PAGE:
We must try to take nature's long view if we would understand her work in its beneficence. In such cases as we have supposed, there must be a failure somewhere needing correction, some flaw in character needing strengthening. Some characters only bring forth their finest flower after great pain. The pain is transient, the flower eternal; and it was the flower that nature wanted to secure. Perhaps there was a latent love of others' good opinion, which, uncured, remained a weakness and might have led on to all kinds of evil, hypocrisy, ambition, vanity. The weed is now uprooted. But in the last life it may have been very luxuriant -- leading, it may be, to some marked sin or crime. Karma carried that over to the next page of her ledger, the next life. But the possibilities in details are endless.

Physical pain, again, often calls forth the most magnificent endurance, strengthening the will in some cases as nothing else can. In such a case it could be crudely described as punishment for the lack of endurance and patience; or, more correctly, as a difficult bit of nature's beneficent training. A good deal of the work of karma is to call our attention to failings of which we were before unconscious, and give us the opportunity to correct them.

So the theosophist sees in the workings of karma a law which is wholly beneficent, which punishes and rewards for one sole purpose: the evocation of the soul. It works behind and through every event of our lives. Nor are its ways inscrutable. If we watched all that happened to us from day to day and from year to year, noted what duties came up to be done, what pains and pleasures came into our path, what accidents befell us -- if we watched instead of complaining, we should find that at every turn we were being offered opportunity for growth of will, of mind, of character. If outer life is monotonous, there is the opportunity to light up the outer life with the radiance of the inner life, with the companionship of the divine. If outer life is painful, it is the opportunity to develop will and endurance. And if we stop the fierce wish to escape pain and procure pleasure, putting that much force into compassionate deed and thought, we should find our minds grow steadily clearer in comprehension of this law and its purpose. There are no accidents. Whatever happens we have ourselves brought about in this or some other life. We have done, or left undone, and the effects of both constitute our environment and the stream of events.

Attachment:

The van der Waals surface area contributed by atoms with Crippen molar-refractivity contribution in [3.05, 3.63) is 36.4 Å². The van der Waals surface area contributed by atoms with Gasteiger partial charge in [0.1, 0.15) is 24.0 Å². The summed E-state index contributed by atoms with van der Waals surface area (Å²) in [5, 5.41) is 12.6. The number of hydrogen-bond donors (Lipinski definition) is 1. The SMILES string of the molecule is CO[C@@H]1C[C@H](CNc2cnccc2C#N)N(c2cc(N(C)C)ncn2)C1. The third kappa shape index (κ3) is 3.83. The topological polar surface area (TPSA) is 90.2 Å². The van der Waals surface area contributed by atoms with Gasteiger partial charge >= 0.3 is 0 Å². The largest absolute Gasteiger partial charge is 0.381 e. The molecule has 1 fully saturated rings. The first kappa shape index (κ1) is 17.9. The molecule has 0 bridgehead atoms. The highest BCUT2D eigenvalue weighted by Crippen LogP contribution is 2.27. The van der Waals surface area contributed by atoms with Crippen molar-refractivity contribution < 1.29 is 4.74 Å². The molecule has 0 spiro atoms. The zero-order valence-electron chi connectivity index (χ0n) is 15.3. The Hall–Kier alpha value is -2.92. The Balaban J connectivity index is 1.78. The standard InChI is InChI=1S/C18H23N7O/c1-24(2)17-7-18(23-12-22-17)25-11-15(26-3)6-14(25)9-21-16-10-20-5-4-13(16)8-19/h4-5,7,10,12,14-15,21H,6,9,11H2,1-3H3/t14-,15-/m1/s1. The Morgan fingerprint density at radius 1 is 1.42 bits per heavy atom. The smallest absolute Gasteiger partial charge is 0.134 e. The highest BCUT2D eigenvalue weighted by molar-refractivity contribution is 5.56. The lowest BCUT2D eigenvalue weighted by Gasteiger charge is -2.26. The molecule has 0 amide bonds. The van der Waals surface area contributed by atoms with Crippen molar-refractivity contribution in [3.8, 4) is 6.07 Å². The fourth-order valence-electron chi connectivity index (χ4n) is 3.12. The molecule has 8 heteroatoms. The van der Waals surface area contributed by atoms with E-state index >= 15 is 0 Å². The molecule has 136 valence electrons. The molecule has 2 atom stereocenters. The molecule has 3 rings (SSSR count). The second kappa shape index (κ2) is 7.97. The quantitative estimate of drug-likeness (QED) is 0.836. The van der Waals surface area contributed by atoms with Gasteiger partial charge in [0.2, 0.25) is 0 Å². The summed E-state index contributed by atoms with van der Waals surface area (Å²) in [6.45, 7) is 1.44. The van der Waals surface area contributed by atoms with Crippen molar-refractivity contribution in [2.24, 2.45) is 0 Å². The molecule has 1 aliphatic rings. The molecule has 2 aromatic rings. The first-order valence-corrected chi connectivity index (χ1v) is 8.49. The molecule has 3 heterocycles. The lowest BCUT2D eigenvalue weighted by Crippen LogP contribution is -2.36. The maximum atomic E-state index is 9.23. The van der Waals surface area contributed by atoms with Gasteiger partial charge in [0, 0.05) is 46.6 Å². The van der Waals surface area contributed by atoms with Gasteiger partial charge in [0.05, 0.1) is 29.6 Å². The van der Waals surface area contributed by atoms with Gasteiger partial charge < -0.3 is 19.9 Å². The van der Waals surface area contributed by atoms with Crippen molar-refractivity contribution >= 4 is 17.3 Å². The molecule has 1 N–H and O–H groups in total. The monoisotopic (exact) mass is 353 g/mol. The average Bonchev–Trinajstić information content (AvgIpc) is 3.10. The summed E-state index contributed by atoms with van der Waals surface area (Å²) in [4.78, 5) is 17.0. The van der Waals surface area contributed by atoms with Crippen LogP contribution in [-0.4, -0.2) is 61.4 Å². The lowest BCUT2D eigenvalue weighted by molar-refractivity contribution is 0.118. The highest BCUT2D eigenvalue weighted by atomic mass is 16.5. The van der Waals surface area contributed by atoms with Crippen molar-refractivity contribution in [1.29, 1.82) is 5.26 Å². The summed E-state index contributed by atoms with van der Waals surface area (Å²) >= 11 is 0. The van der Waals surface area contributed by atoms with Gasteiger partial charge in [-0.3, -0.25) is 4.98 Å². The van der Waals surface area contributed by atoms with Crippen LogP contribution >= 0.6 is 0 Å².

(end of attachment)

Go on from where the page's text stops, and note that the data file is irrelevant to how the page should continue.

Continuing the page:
Our deeds of yesterday are the parents of the events of today, and events are the mask of opportunity. They press on us from without, as our divine will does from within both in the same direction. Karma waits at our side and when we have acted or not acted, she adjusts the effect so as to teach and train us. We have freewill; the future is absolutely in our hands. Karma, if we so choose, will show us her face as friend; it is always inner peace for those who walk with her. She is always the friend of those who make themselves the friends of humanity, who develop every faculty and talent and strength of their nature that they may serve humanity the better.